Author: Helen Kingstone
This book explains why narrating the recent past is always challenging, and shows how it was particularly fraught in the nineteenth century. The legacy of Romantic historicism, the professionalization of the historical discipline, and even the growth of social history, all heightened the stakes. This book brings together Victorian histories and novels to show how these parallel genres responded to the challenges of contemporary history writing in divergent ways. Many historians shrank from engaging with controversial recent events. This study showcases the work of those rare historians who defied convention, including the polymath Harriet Martineau, English nationalist J. R. Green, and liberal enthusiast Spencer Walpole. A striking number of popular Victorian novels are retrospective. This book argues that Charlotte Brontë, Elizabeth Gaskell and George Eliot’s “novels of the recent past” are long overdue recognition as genuinely historical novels. By focusing on provincial communities, these novelists reveal undercurrents invisible to national narratives, and intervene in debates about women’s contribution to history.
Author: Charles E. Orser
Publisher: Rowman Altamira
A collection of classic and contemporary articles demonstrating the development of historical archaeology over the past 20 years, both in North America and throughout the world. Contains sections on recent perspectives, people and places, historic artifacts, interdisciplinary studies, landscape stud
In 1972 James Ravilious moved with his wife to North Devon, her childhood home. Soon afterwards he was hired by the Beaford Centre to start a photographic archive recording the landscape and people of the area. Robin Ravilious, his widow worked closely with him in his photographic work and has written his biography. James Ravilious took nearly 80,000 photographs for the Beaford Centre in an archive that may be unique in its comprehensiveness; but his artistry and empathy also caused it to contain some of the greatest photographs ever taken of rural life in Britain.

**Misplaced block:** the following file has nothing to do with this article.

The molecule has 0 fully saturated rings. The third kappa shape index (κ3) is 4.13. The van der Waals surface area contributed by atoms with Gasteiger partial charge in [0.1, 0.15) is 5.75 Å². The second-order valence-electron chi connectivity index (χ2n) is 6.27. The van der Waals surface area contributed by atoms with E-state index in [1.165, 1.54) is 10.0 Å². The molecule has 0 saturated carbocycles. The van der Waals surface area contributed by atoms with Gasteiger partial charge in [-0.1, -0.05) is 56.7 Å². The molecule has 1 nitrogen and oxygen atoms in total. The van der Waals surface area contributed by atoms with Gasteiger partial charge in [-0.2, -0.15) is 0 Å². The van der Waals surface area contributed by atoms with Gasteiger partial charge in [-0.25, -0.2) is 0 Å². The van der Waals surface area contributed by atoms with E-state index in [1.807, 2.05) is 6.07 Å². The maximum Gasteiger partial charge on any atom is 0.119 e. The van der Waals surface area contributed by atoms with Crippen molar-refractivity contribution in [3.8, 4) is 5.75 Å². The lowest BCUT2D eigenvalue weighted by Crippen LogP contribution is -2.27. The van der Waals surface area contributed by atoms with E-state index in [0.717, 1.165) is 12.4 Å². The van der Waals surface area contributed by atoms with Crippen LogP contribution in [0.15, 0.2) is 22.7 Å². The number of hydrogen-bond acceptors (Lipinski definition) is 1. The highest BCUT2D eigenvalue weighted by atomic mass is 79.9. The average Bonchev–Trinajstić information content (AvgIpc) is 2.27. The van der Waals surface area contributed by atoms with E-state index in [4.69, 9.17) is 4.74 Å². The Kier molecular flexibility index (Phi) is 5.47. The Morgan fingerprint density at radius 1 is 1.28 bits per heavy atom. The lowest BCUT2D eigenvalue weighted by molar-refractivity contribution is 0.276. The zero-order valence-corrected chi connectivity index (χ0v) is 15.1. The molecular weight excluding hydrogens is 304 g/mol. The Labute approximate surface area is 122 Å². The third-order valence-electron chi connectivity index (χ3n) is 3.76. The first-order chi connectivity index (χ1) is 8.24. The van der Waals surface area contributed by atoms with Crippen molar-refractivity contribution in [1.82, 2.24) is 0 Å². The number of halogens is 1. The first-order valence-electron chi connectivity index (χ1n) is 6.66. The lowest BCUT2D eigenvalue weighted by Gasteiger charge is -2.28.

Author: Leslie B. Davis, Brian O.K. Reeves
One of a series of more than 20 volumes resulting from the World Archaeological Congress, September 1986, which brought together archaeologists and anthropologists from many parts of the world, academics from contingent disciplines, and non-academics from a wide range of cultural backgrounds. This book considers prehistoric and more recent manifestations of human hunting behaviour, with a general emphasis on communal hunting. It demonstrates that the combination of archaeological, ethnographic and ethnohistorical approaches provides a researched basis for consideration of the topic on worldwide, regional, and local scales. It includes theoretical and methodological issues, within a context of enquiry, original data presentation, and discussion. It is of interest to archaeologists, anthropologists and ethnohistorians.
Author: Chris Dalglish
Publisher: Boydell Press
Heritage, memory, community archaeology and the politics of the past form the main strands running through the papers in this volume.The authors tackle these subjects from a range of different philosophical perspectives, with many drawing on the experience of recent community, commercial and other projects. Throughout, there is a strong emphasis on both the philosophy of engagement and with its enactment in specific contexts; the essays deal with an interest in the meaning, value and contested nature of the recent past and in the theory and practice of archaeological engagements with that past.
Author: Bjørnar Olsen, Þóra Pétursdóttir